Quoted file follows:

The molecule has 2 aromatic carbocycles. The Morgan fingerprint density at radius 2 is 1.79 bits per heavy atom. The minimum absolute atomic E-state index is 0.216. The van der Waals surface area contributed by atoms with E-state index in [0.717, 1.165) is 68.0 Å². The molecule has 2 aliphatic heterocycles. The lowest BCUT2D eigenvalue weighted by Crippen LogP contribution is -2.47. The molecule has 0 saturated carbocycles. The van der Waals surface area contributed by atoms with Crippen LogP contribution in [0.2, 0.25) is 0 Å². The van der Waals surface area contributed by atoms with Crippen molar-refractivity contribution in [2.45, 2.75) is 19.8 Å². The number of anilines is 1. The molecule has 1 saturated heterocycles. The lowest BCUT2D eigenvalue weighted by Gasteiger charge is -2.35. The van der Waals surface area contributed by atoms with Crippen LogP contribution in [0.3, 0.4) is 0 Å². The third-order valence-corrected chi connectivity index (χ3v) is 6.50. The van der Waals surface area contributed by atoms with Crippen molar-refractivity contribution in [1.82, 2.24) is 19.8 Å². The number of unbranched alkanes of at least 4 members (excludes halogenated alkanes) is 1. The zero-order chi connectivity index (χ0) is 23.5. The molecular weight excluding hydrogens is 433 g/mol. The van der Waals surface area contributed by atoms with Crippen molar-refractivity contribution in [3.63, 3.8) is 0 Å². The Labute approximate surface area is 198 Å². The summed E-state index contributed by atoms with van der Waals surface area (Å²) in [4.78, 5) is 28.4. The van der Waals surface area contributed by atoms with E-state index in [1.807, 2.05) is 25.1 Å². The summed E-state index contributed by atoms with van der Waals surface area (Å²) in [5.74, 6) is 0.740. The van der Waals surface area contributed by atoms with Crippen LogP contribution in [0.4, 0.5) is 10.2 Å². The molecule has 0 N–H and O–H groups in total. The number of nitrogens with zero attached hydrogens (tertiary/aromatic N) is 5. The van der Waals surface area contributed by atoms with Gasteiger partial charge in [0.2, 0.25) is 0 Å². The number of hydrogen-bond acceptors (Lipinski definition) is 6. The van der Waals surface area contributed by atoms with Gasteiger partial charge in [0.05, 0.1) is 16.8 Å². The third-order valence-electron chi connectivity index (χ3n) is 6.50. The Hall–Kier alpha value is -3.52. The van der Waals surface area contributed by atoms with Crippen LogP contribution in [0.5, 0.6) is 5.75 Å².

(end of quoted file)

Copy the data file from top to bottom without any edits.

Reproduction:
The molecule has 2 aromatic carbocycles. The Morgan fingerprint density at radius 2 is 1.79 bits per heavy atom. The minimum absolute atomic E-state index is 0.216. The van der Waals surface area contributed by atoms with E-state index in [0.717, 1.165) is 68.0 Å². The molecule has 2 aliphatic heterocycles. The lowest BCUT2D eigenvalue weighted by Crippen LogP contribution is -2.47. The molecule has 0 saturated carbocycles. The van der Waals surface area contributed by atoms with Crippen LogP contribution in [0.2, 0.25) is 0 Å². The van der Waals surface area contributed by atoms with Crippen molar-refractivity contribution in [2.45, 2.75) is 19.8 Å². The number of anilines is 1. The molecule has 1 saturated heterocycles. The lowest BCUT2D eigenvalue weighted by Gasteiger charge is -2.35. The van der Waals surface area contributed by atoms with Crippen LogP contribution in [0.3, 0.4) is 0 Å². The third-order valence-corrected chi connectivity index (χ3v) is 6.50. The van der Waals surface area contributed by atoms with Crippen molar-refractivity contribution in [1.82, 2.24) is 19.8 Å². The number of unbranched alkanes of at least 4 members (excludes halogenated alkanes) is 1. The zero-order chi connectivity index (χ0) is 23.5. The molecular weight excluding hydrogens is 433 g/mol. The van der Waals surface area contributed by atoms with Crippen molar-refractivity contribution in [3.63, 3.8) is 0 Å². The Labute approximate surface area is 198 Å². The summed E-state index contributed by atoms with van der Waals surface area (Å²) in [4.78, 5) is 28.4. The van der Waals surface area contributed by atoms with E-state index in [1.807, 2.05) is 25.1 Å². The summed E-state index contributed by atoms with van der Waals surface area (Å²) in [5.74, 6) is 0.740. The van der Waals surface area contributed by atoms with Crippen LogP contribution in [0.4, 0.5) is 10.2 Å². The molecule has 0 N–H and O–H groups in total. The number of nitrogens with zero attached hydrogens (tertiary/aromatic N) is 5. The van der Waals surface area contributed by atoms with Gasteiger partial charge in [0.2, 0.25) is 0 Å². The number of hydrogen-bond acceptors (Lipinski definition) is 6. The van der Waals surface area contributed by atoms with Gasteiger partial charge in [0.05, 0.1) is 16.8 Å². The third-order valence-electron chi connectivity index (χ3n) is 6.50. The Hall–Kier alpha value is -3.52. The van der Waals surface area contributed by atoms with Crippen LogP contribution in [0.5, 0.6) is 5.75 Å².